akflightmedic

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I just ask them to bend their knees...
 

BLSBoy

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Most people fit best in a Pedi collar. Go ahead. Try it out.
Me? I am a baby no neck.
 
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EMTelite

EMTelite

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Thanks

So far so good guys I like that one about the tape on the leg the seems to make more sense... And also about the Sky over grass thats pretty cool
 
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reaper

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The best trick of all? The lead lines are marked as to where they go! Is it really that hard?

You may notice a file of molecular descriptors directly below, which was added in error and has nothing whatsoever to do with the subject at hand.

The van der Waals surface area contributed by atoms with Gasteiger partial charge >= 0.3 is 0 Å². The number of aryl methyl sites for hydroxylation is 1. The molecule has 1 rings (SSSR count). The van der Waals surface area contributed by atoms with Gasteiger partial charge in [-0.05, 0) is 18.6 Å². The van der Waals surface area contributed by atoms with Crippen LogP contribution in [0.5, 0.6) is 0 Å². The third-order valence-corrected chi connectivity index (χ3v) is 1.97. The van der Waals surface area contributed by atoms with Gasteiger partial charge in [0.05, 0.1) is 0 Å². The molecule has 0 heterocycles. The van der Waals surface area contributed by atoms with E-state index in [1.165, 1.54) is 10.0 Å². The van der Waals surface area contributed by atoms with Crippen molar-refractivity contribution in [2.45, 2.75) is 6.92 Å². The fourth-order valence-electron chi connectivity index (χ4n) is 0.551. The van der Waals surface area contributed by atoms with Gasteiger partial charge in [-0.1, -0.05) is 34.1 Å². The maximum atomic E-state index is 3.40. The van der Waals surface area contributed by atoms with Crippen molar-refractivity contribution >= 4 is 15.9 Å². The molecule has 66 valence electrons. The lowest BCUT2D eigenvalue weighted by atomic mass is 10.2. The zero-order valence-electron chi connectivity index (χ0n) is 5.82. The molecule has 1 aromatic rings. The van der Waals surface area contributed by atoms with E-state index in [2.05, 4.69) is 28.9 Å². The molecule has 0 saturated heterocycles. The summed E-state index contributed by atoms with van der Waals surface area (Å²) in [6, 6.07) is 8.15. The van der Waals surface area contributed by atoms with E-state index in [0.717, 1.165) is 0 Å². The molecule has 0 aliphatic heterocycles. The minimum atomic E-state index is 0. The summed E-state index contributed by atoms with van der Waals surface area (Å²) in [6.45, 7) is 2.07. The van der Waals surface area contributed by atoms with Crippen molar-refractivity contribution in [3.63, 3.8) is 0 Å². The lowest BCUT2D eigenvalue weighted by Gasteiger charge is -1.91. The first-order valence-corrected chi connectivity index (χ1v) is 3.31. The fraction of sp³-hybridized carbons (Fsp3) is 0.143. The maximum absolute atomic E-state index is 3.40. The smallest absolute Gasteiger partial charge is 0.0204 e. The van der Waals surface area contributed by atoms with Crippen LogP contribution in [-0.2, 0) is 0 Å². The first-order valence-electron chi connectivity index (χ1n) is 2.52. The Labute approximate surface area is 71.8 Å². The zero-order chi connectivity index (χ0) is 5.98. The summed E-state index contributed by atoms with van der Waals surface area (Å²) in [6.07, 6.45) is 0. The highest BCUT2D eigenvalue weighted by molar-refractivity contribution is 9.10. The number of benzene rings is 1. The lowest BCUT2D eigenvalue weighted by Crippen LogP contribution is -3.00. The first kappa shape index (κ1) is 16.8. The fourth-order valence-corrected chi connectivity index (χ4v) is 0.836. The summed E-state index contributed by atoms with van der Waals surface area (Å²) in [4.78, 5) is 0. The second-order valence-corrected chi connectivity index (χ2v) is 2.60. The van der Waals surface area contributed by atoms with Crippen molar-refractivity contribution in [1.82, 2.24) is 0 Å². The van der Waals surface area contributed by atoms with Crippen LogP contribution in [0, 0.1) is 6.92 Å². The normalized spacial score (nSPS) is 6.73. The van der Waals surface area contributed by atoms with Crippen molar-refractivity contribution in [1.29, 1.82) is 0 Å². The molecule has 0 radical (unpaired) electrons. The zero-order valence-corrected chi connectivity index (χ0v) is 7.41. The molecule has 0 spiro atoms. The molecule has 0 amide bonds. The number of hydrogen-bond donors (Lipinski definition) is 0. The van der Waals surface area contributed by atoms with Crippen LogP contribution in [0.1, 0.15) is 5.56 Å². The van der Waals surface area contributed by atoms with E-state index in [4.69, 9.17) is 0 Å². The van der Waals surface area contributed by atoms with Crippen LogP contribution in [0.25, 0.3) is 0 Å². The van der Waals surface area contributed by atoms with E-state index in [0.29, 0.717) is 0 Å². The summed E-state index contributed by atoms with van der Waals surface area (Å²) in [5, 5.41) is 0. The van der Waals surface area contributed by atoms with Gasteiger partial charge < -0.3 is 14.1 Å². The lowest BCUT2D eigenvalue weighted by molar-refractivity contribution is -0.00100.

DV_EMT

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similar to the towel at the head or foot of the bed,

AMR has a technique for putting sheets on their stretchers. at the feet, be sure to fold the sheet up instead of tucking it in at the bottom.

They refer to it as the "Lompoc foot-fold" because most the people in lompoc have nasty feet. just drape the sheet over their feet and presto.... no more dirty feet to look at! :D
 

WannaBeFlight

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If you place the Thumbwheel all the way up to the bottom of the IV bag, you will get no air bubbles in the line.:)
 
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EMTelite

EMTelite

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The best trick of all? The lead lines are marked as to where they go! Is it really that hard?


But they are colored some people recoginize colors before they can read the letters on it so it therefore makes it easier its just like remembering tricks for tests like things that ryhme with words and associating answers with things that might remind you of the answer on the test